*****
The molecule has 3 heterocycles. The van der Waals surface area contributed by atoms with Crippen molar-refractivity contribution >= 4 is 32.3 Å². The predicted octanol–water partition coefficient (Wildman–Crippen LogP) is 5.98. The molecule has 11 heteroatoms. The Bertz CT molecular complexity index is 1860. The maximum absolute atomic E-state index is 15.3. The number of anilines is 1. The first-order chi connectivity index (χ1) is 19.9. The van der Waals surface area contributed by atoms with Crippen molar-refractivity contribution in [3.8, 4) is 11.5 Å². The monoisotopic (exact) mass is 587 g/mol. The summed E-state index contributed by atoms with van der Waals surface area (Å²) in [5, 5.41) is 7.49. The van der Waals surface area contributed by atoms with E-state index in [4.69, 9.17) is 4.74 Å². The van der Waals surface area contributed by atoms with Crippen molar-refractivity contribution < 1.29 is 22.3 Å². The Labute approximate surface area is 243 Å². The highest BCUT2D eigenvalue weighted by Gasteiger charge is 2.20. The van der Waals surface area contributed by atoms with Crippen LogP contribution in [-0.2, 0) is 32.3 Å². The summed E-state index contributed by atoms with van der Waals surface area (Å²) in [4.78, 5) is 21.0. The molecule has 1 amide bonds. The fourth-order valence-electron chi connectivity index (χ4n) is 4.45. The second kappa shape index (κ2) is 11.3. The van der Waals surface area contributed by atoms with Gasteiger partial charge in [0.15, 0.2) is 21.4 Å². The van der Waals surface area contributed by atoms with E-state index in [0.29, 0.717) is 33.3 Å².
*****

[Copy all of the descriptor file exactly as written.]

The molecule has 3 heterocycles. The van der Waals surface area contributed by atoms with Crippen molar-refractivity contribution >= 4 is 32.3 Å². The predicted octanol–water partition coefficient (Wildman–Crippen LogP) is 5.98. The molecule has 11 heteroatoms. The Bertz CT molecular complexity index is 1860. The maximum absolute atomic E-state index is 15.3. The number of anilines is 1. The first-order chi connectivity index (χ1) is 19.9. The van der Waals surface area contributed by atoms with Crippen molar-refractivity contribution in [3.8, 4) is 11.5 Å². The monoisotopic (exact) mass is 587 g/mol. The summed E-state index contributed by atoms with van der Waals surface area (Å²) in [5, 5.41) is 7.49. The van der Waals surface area contributed by atoms with E-state index in [4.69, 9.17) is 4.74 Å². The van der Waals surface area contributed by atoms with Crippen molar-refractivity contribution < 1.29 is 22.3 Å². The Labute approximate surface area is 243 Å². The highest BCUT2D eigenvalue weighted by Gasteiger charge is 2.20. The van der Waals surface area contributed by atoms with Crippen LogP contribution in [-0.2, 0) is 32.3 Å². The summed E-state index contributed by atoms with van der Waals surface area (Å²) in [4.78, 5) is 21.0. The molecule has 1 amide bonds. The fourth-order valence-electron chi connectivity index (χ4n) is 4.45. The second kappa shape index (κ2) is 11.3. The van der Waals surface area contributed by atoms with Gasteiger partial charge in [0.15, 0.2) is 21.4 Å². The van der Waals surface area contributed by atoms with E-state index in [0.29, 0.717) is 33.3 Å².